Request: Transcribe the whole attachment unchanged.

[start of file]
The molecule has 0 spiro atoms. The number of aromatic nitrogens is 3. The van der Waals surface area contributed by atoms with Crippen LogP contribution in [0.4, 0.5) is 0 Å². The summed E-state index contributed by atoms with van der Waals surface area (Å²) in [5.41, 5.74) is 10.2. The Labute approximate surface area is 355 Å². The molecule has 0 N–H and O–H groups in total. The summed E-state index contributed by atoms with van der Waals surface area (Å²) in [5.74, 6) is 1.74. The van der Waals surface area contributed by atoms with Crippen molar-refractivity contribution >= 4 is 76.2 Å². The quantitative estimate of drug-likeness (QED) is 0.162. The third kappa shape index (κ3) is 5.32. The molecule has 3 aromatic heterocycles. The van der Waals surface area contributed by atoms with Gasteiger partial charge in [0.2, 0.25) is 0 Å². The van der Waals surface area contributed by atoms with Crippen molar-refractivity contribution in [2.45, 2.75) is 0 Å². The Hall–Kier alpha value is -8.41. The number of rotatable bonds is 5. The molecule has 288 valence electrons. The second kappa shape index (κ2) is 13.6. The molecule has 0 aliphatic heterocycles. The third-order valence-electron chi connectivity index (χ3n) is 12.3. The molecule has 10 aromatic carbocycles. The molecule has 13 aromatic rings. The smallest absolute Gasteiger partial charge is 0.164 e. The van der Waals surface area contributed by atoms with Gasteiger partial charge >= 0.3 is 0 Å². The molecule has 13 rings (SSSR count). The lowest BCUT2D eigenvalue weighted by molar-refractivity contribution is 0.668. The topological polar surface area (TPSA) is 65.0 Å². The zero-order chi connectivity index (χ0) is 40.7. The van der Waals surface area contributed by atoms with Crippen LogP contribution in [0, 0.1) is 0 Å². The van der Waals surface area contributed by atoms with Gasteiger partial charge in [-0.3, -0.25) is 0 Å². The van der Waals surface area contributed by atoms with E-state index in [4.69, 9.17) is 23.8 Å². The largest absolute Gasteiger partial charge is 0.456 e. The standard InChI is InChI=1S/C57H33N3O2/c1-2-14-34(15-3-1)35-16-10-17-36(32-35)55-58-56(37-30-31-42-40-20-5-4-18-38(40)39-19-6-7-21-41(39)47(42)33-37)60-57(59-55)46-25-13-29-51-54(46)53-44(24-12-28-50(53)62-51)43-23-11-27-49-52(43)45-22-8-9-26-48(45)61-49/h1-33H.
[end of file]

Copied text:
The molecule has 0 spiro atoms. The number of aromatic nitrogens is 3. The van der Waals surface area contributed by atoms with Crippen LogP contribution in [0.4, 0.5) is 0 Å². The summed E-state index contributed by atoms with van der Waals surface area (Å²) in [5.41, 5.74) is 10.2. The Labute approximate surface area is 355 Å². The molecule has 0 N–H and O–H groups in total. The summed E-state index contributed by atoms with van der Waals surface area (Å²) in [5.74, 6) is 1.74. The van der Waals surface area contributed by atoms with Crippen molar-refractivity contribution >= 4 is 76.2 Å². The quantitative estimate of drug-likeness (QED) is 0.162. The third kappa shape index (κ3) is 5.32. The molecule has 3 aromatic heterocycles. The van der Waals surface area contributed by atoms with Gasteiger partial charge in [0.2, 0.25) is 0 Å². The van der Waals surface area contributed by atoms with Crippen molar-refractivity contribution in [2.45, 2.75) is 0 Å². The Hall–Kier alpha value is -8.41. The number of rotatable bonds is 5. The molecule has 288 valence electrons. The second kappa shape index (κ2) is 13.6. The molecule has 0 aliphatic heterocycles. The third-order valence-electron chi connectivity index (χ3n) is 12.3. The molecule has 10 aromatic carbocycles. The molecule has 13 aromatic rings. The smallest absolute Gasteiger partial charge is 0.164 e. The van der Waals surface area contributed by atoms with Gasteiger partial charge >= 0.3 is 0 Å². The molecule has 13 rings (SSSR count). The lowest BCUT2D eigenvalue weighted by molar-refractivity contribution is 0.668. The topological polar surface area (TPSA) is 65.0 Å². The zero-order chi connectivity index (χ0) is 40.7. The van der Waals surface area contributed by atoms with Crippen LogP contribution in [0, 0.1) is 0 Å². The van der Waals surface area contributed by atoms with Gasteiger partial charge in [-0.3, -0.25) is 0 Å². The van der Waals surface area contributed by atoms with E-state index in [4.69, 9.17) is 23.8 Å². The largest absolute Gasteiger partial charge is 0.456 e. The standard InChI is InChI=1S/C57H33N3O2/c1-2-14-34(15-3-1)35-16-10-17-36(32-35)55-58-56(37-30-31-42-40-20-5-4-18-38(40)39-19-6-7-21-41(39)47(42)33-37)60-57(59-55)46-25-13-29-51-54(46)53-44(24-12-28-50(53)62-51)43-23-11-27-49-52(43)45-22-8-9-26-48(45)61-49/h1-33H.